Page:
Brothers Like These: A Staged Reading of Writing by Vietnam Veterans

A free public reading for campus and community
Sponsored by the Appalachian Veterans Arts & Humanities Collective
Wednesday, April 19, 2017 / 7:30pm (reception to follow)
Parkway Ballroom - 4th Floor, Plemmons Student Union
Free event

Brothers Like These, stories and poems, written by Vietnam combat veterans, is an unforgettable testimony of courage, brotherhood, and the transformative power of language.

How Brothers Like These Came to Be

In the spring of 2014, I received an email from Dr. Bruce Kelly, a primary care physician at the Charles George VA Medical Center in Asheville. In it, he discussed his work pioneering Medical Humanities at the VA and a community-based Arts in Medicine program—programs that have, since, transformed the face of what healing looks like for wounded veterans. Bruce wondered out loud if there were a way for the two of us to work together to perpetuate his initiatives and launch a writing program among Vietnam combat veterans in his care. That initial email gave way to others, then phone calls, and fairly soon—though I’m greatly oversimplifying the complexities—Bruce and I began meeting with cohorts of Vietnam veterans in Classroom B, an out of the way room in the basement of the VA, where they gathered to write; and, in January of 2016—through the generosity of the North Carolina Arts Council and the North Carolina Humanities Council—I assumed the role of Charles George VA Medical Center Writer-in-Residence.

Those sessions, over the past nearly two years, yielded extraordinary, breathtaking writing. In that room they committed to paper the stories that have been banging around inside of them, often deviling them, since their service in Vietnam—the same stories that have empowered and lifted them and for which they’ve discovered language. As one of the Vietnam veteran writers, in Brothers Like These, states, with blunt eloquence, that still makes me laugh: “When asked to participate in this pilot program, we all had the same reservations and doubts about what we were getting ourselves into. Introducing arts and humanities through poetry to help wounded vets initially sounded like a cockamamie idea. This journey has been a catharsis for many of us. It provided us the opportunity through writing and discussion in a safe nonjudgmental environment; we shared as brothers our most intimate feelings, fears, recollections and thoughts. We found a voice we didn’t know we had and that we weren’t alone or different. We have all gained something from this experience and know it has helped in our understanding and healing.”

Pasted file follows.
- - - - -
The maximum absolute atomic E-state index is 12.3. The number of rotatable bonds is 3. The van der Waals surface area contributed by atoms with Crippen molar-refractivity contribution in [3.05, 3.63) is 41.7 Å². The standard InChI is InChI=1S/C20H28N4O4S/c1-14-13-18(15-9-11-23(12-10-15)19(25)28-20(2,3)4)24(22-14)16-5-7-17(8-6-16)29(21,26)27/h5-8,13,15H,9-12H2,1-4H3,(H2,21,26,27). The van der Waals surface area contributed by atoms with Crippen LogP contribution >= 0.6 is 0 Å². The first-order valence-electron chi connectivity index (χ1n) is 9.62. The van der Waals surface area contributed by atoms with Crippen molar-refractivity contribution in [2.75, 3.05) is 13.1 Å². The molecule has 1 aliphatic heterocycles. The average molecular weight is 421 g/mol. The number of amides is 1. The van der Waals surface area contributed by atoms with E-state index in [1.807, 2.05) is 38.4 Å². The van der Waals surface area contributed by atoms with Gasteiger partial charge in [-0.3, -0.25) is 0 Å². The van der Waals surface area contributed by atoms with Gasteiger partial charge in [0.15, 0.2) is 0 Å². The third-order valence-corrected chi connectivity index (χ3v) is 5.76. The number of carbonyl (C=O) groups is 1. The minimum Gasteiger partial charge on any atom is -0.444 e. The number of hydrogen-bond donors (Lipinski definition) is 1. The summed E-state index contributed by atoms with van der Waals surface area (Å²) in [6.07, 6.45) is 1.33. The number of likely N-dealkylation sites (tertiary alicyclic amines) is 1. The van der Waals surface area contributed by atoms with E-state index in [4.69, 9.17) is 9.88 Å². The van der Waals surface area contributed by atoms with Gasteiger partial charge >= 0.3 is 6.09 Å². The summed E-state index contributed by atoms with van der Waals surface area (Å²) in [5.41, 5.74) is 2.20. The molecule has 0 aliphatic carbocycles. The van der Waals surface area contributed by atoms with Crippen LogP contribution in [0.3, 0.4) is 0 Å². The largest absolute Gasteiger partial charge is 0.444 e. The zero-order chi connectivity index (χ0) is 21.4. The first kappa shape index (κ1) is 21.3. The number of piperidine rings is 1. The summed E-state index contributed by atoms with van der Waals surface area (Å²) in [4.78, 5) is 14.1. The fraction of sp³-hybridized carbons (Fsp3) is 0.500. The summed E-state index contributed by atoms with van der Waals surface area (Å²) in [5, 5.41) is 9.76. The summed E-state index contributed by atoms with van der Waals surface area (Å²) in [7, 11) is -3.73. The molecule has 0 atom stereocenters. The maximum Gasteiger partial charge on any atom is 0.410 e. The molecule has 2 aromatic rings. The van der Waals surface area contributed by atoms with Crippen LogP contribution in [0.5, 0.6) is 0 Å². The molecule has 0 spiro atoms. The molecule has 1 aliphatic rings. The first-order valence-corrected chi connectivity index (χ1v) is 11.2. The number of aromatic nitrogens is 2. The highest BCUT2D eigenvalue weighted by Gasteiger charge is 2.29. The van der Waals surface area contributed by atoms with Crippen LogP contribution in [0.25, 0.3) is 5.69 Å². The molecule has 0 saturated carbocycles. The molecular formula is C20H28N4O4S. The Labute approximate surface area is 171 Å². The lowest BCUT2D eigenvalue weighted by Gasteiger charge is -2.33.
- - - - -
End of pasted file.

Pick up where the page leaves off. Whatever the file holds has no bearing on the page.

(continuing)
Though Brothers Like These—a staged reading of those veteran authors reading their own work produced in classroom B—is a culmination of sorts, it is decidedly not the end of the work that the men have engaged in, week in and out. There’s so much more of it, and so much more to come.

Brothers Like These weaves the remarkable voices of unimaginably brave soldiers who gave their all during the Vietnam War. It’s an enduring testimony to their shared sacred sense of community, love, and brotherhood. These are stories and poems, large and small, funny and heartbreaking, that only these men can relate in their own inimitable styles—stories and poems not just invaluable to succeeding generations of soldiers, but to every citizen of our country, and beyond. Stories I’ll never forget, stories that will travel with me always.

Brothers Like These premiered on August 31, 2016, at the Asheville Community Theater to a packed house. The Appalachian Veterans Arts & Humanities Collective is honored to host its reprise as well as its authors and their families.